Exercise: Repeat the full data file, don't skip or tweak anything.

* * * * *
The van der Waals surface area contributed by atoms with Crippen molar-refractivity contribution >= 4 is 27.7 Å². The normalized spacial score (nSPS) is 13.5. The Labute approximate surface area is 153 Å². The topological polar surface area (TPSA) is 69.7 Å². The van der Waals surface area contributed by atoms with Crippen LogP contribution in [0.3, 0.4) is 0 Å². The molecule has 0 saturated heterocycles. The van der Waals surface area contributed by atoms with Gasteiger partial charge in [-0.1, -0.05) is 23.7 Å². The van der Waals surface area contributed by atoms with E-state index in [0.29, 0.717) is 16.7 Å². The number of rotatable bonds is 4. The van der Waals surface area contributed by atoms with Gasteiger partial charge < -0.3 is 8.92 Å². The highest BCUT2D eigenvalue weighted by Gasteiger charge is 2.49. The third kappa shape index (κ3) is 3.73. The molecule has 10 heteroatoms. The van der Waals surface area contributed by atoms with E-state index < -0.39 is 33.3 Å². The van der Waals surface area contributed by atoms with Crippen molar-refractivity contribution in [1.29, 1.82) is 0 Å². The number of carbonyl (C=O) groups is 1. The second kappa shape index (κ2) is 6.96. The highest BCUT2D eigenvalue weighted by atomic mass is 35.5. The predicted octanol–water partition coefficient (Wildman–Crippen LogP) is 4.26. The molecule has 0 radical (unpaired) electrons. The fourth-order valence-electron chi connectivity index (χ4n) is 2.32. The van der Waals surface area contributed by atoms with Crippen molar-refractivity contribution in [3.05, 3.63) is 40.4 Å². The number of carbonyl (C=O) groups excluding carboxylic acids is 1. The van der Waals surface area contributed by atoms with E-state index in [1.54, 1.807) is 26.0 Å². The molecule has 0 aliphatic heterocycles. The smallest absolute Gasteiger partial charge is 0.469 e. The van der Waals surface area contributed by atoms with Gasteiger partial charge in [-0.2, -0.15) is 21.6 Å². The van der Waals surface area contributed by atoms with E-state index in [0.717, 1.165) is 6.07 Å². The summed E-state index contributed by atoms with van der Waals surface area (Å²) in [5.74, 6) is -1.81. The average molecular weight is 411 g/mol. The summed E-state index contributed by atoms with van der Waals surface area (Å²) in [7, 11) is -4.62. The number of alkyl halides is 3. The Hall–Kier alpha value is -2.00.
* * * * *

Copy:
The van der Waals surface area contributed by atoms with Crippen molar-refractivity contribution >= 4 is 27.7 Å². The normalized spacial score (nSPS) is 13.5. The Labute approximate surface area is 153 Å². The topological polar surface area (TPSA) is 69.7 Å². The van der Waals surface area contributed by atoms with Crippen LogP contribution in [0.3, 0.4) is 0 Å². The molecule has 0 saturated heterocycles. The van der Waals surface area contributed by atoms with Gasteiger partial charge in [-0.1, -0.05) is 23.7 Å². The van der Waals surface area contributed by atoms with E-state index in [0.29, 0.717) is 16.7 Å². The number of rotatable bonds is 4. The van der Waals surface area contributed by atoms with Gasteiger partial charge < -0.3 is 8.92 Å². The highest BCUT2D eigenvalue weighted by Gasteiger charge is 2.49. The third kappa shape index (κ3) is 3.73. The molecule has 10 heteroatoms. The van der Waals surface area contributed by atoms with E-state index < -0.39 is 33.3 Å². The van der Waals surface area contributed by atoms with Crippen molar-refractivity contribution in [1.29, 1.82) is 0 Å². The number of carbonyl (C=O) groups is 1. The second kappa shape index (κ2) is 6.96. The highest BCUT2D eigenvalue weighted by atomic mass is 35.5. The predicted octanol–water partition coefficient (Wildman–Crippen LogP) is 4.26. The molecule has 0 radical (unpaired) electrons. The fourth-order valence-electron chi connectivity index (χ4n) is 2.32. The van der Waals surface area contributed by atoms with Crippen molar-refractivity contribution in [3.05, 3.63) is 40.4 Å². The number of carbonyl (C=O) groups excluding carboxylic acids is 1. The van der Waals surface area contributed by atoms with E-state index in [1.54, 1.807) is 26.0 Å². The molecule has 0 aliphatic heterocycles. The smallest absolute Gasteiger partial charge is 0.469 e. The van der Waals surface area contributed by atoms with Gasteiger partial charge in [-0.2, -0.15) is 21.6 Å². The van der Waals surface area contributed by atoms with E-state index in [0.717, 1.165) is 6.07 Å². The summed E-state index contributed by atoms with van der Waals surface area (Å²) in [5.74, 6) is -1.81. The average molecular weight is 411 g/mol. The summed E-state index contributed by atoms with van der Waals surface area (Å²) in [7, 11) is -4.62. The number of alkyl halides is 3. The Hall–Kier alpha value is -2.00.